Ireland must match recent research investment efforts with appropriate research integrity oversight or risk losing public support, says Maura Hiney
Since 2000, there has been a massive surge in investment in research in Ireland. Ireland has used this investment to underpin the development of a knowledge economy, which it sees as critical to attracting and retaining high-tech foreign direct investment. But with such substantial public investment in research comes responsibility - the responsibility to spend the taxpayers’ money wisely and, just as important, the responsibility to ensure the quality and integrity of the outputs of research.
Yet, in our rush to develop world-class research, we have paid little attention to the issue of research integrity. There seems to be little understanding that public support for science is not unlimited, but is conditional on preserving the trust of the public in the credibility and validity of science. A Eurobarometer survey in 2010 showed that this trust cannot be taken for granted, with 58% of Europeans stating that they do not trust scientists to be truthful about controversial scientific issues. Equally worrying, a meta-analysis conducted in 2009 provided evidence that incidents of poor research practice are far more prevalent than previously thought. Clearly, we cannot trade on the assumption that all scientists are inherently honest.
In Ireland we have been lucky so far in that we have not had a serious misconduct case hit the national press. However, experience in other European countries suggests that it is only a matter of time before misconduct comes to light in a very public way. So, do we sit on our hands and wait for this to happen? Or do we act now to avert the reputational damage to science that could result from serious misconduct when (not if) it arises in the future?
International initiatives such as the European Science Foundation forum on research integrity have been used to try to leverage interest in these issues nationally. However, it has been an extremely slow and frustrating journey. We have made some progress, with an informal national committee and the planned publication of a proposed process of local harmonisation and national facilitation in July 2012 (oversight is a step too far at present). However, it should not be difficult to accept that there is an urgency about getting our research integrity house in order and I find it puzzling that support for this process has been so modest among the research community.
So what is the problem? Our current economic situation certainly does not help. It is unlikely that a national research integrity office will receive government funding any time soon. Within the higher education sector, there is also little appetite for funding any new structures, including those that could support research integrity. In addition, Irish universities value their autonomy and their ability to conduct their business free from external interference. This may make them resistant to external oversight. However, the assumption that self-regulation at an institution level will be sufficient to manage serious misconduct flies in the face of experience elsewhere. Self-regulation also fails to address the public need for accountability and transparency in Ireland, especially in the aftermath of the many scandals that have beset Irish public institutions in the last five years.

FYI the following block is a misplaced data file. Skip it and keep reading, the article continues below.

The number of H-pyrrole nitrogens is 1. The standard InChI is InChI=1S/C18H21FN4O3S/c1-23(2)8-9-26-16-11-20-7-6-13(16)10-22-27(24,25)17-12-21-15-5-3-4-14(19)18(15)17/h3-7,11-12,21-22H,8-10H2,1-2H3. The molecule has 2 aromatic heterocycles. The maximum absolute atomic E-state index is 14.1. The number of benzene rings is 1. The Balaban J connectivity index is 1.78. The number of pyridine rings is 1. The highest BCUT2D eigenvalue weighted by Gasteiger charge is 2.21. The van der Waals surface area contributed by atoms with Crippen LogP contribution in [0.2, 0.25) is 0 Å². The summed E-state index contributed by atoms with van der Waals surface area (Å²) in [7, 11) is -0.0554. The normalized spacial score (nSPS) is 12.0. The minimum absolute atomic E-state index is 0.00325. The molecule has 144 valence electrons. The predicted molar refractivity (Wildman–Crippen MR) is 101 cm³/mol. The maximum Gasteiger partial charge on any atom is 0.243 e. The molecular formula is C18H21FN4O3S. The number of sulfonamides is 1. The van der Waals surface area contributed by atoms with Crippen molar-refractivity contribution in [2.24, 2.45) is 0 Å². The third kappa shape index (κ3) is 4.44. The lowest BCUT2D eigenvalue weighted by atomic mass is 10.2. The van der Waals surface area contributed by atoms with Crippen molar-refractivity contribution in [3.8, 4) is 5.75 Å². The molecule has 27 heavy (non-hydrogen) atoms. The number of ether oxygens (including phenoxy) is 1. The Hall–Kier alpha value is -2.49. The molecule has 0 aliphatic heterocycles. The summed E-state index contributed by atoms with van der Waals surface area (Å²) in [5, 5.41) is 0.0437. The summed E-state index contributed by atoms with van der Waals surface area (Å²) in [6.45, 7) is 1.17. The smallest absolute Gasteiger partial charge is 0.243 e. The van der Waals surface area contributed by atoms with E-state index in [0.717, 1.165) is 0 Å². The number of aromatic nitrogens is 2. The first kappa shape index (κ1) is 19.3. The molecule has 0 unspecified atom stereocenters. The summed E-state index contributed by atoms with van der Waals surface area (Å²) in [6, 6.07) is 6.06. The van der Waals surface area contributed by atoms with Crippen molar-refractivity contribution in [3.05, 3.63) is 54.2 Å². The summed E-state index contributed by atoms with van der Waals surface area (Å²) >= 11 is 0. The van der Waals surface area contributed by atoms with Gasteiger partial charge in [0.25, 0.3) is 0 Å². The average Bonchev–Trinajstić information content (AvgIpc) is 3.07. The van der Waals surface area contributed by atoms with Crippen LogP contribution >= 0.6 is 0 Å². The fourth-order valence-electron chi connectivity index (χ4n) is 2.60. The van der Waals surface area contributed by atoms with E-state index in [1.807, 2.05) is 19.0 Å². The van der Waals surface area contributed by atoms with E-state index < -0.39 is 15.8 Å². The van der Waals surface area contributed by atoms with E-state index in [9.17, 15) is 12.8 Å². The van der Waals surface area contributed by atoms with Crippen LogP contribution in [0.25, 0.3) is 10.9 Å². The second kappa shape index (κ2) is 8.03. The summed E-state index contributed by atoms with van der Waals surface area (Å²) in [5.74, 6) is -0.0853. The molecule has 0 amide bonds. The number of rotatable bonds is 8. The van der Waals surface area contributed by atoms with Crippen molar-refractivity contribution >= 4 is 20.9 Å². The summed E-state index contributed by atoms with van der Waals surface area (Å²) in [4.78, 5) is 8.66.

But that is only part of the problem. Codes of practice for research will only flourish in an environment that embraces personal responsibility and integrity, and it is not clear how such a culture can be developed. Training is clearly a positive step towards embedding the principles of research integrity into the practices of fledgling scientists but cultivating a supportive environment will take more than mandatory modules in PhD training programmes. Buy-in and mentoring by more senior scientists is vital, but many senior researchers may be resistant to questioning their own behaviour. Yet it would be wrong to assume that the need to update one’s knowledge on the challenges and requirements of research integrity ends when a researcher reaches a certain seniority or tenure.
So the challenge of making research integrity part of the culture of scientific endeavour in Ireland remains. The approaches taken elsewhere vary from extremely legalistic, such as in Denmark, to very advisory, such as in the UK, and there is no ‘one-size-fits-all’. Each country must find the best solution for itself, given its resources, cultural norms and social attitudes. But while the case has not yet been proven for top-down or bottom-up approaches, I believe that national oversight is a necessity. I think it is questionable whether institutions will act with sufficient rigour, self-sacrifice or impartiality, if left to their own devices.
As a first step, the debate on how best to do this needs to be broadened to engage the whole research community. National agencies that provide the funding for research and representative bodies such as the Irish Universities Association and the Royal Irish Academy have important roles in stimulating this debate. But most importantly, senior management across the higher education sector need to put their weight behind pushing research integrity to the top of the academic agenda, as they did with research investment 15 years ago.
Maura Hiney is head of policy, evaluation and external relations at the Health Research Board, Ireland
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